Stablecoins are digital currencies that are pegged to the value of another asset.
The most common way to create a stablecoin is through the use of blockchain technology and smart contracts.
In this article, we’ll explain what stablecoins are and why they’re important in our future era of decentralization.
We’ll also cover how they work and why you should consider investing in them if you’re interested in cryptocurrency investing!
What Are Stablecoins?
Stablecoins are cryptocurrencies that are designed to be less volatile than Bitcoin and other cryptocurrencies. They maintain a stable exchange rate with the US dollar, which means they can be used as a hedge against the volatility of cryptocurrency markets.
They can also be known as fiat-backed cryptocurrencies (FBAs).
FBAs provide traders with an alternative way to hedge their cryptocurrency holdings against price fluctuations in crypto markets by using a central financial institution like Goldman Sachs.
The Basics of Stablecoins
A stablecoin is a type of cryptocurrency that’s meant to be stable in value. It’s backed by fiat currency, like dollars or yen, and it can be used for commerce and investment.
Stablecoins were first introduced in 2011 with Tether (USDT), which is currently the largest stablecoin with a market cap of $1.9 billion.
Tether provides a way for investors to buy into cryptocurrencies without having to hold their own private keys or deal with mining fees associated with other cryptocurrencies like Bitcoin Cash (BCH) or Ethereum Classic (ETC).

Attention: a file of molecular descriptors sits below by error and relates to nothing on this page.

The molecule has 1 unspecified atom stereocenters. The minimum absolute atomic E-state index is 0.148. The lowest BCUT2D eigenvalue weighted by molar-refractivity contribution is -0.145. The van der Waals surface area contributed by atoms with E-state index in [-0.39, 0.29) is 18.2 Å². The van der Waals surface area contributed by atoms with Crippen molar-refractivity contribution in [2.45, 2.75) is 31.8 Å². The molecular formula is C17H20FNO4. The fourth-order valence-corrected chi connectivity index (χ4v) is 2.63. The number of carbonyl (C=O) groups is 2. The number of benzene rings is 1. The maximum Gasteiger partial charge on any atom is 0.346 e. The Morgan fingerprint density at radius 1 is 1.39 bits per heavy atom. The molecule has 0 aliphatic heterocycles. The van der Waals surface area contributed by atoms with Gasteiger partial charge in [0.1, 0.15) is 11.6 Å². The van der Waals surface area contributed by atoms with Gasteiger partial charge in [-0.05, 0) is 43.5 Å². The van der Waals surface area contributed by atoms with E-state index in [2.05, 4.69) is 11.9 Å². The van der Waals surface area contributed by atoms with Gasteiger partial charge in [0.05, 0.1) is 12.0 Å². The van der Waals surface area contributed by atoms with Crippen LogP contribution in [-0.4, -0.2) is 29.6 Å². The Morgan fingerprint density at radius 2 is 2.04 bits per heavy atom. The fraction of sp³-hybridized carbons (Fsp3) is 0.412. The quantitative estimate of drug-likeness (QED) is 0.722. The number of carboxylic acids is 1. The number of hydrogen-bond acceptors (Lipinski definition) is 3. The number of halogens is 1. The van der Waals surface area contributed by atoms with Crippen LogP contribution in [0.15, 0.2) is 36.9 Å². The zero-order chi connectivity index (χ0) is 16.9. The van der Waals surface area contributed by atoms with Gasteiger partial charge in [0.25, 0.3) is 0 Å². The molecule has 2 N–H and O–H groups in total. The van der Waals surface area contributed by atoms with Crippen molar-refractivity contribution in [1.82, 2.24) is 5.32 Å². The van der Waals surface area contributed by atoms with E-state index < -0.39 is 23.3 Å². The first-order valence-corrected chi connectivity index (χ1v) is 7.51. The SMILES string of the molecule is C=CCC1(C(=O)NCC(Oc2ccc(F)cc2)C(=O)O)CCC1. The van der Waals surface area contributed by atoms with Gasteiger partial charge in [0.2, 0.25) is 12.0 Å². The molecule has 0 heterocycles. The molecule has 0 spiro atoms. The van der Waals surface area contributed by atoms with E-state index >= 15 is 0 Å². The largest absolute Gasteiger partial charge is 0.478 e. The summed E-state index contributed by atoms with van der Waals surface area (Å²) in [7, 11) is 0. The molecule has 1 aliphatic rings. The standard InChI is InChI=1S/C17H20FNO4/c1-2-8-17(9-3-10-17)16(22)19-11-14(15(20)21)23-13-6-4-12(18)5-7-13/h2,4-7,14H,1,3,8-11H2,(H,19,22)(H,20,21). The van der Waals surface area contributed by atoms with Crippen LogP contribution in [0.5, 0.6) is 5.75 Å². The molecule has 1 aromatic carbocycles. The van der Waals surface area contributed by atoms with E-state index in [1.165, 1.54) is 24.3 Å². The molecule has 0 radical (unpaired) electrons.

Some of the most popular stablecoins today are the USD Coin (USDC) token and BinanceUSD (BUSD).
These two projects have raised more than $200 million combined through initial coin offerings (ICO) campaigns this year alone–an indication that there’s strong demand among investors looking for ways to safely store or invest in digital assets while keeping control over their funds at all times
Key facts about Stablecoins
- Stablecoins are digital assets that aim to maintain stability in value by linking it to a reference point such as a currency or commodity.
- They are considered more reliable than traditional cryptocurrencies as they provide a more steady option for transactions.
- The value of stablecoins can be linked to the U.S. dollar or the price of commodities such as gold.
- Stability is maintained by holding reserve assets as collateral or through algorithms that regulate the supply.
How Do Stablecoins Work?
Stablecoins are backed by assets that are either real or tangible. The most common stablecoins are pegged to fiat currencies, but some also work with precious metals and other cryptocurrencies.
For example, Tether (USDT) is backed by US dollars on a 1:1 basis, so if you hold one USDT token you own one US dollar.
However, this isn’t always the case–some stablecoins offer more flexible terms than others.
For instance, MakerDAO’s Dai coin is collateralized against collateralized debt obligations (CDOs), which means that it can be redeemed for USD at any time without affecting its value.
CDO investors are compensated through the interest and dividends they receive as a result of holding that investment.
Why Invest in Stablecoins?
The most obvious reason to invest in stablecoins is that they are a great way to diversify your portfolio.
This is because stablecoins have proven themselves as a safe haven for investors, who can use them as an alternative to traditional currencies like the US dollar or the euro.
The second reason is that there is high demand for stablecoins–they’re not only popular among investors but also with merchants who accept them as payment methods (think of places like Amazon).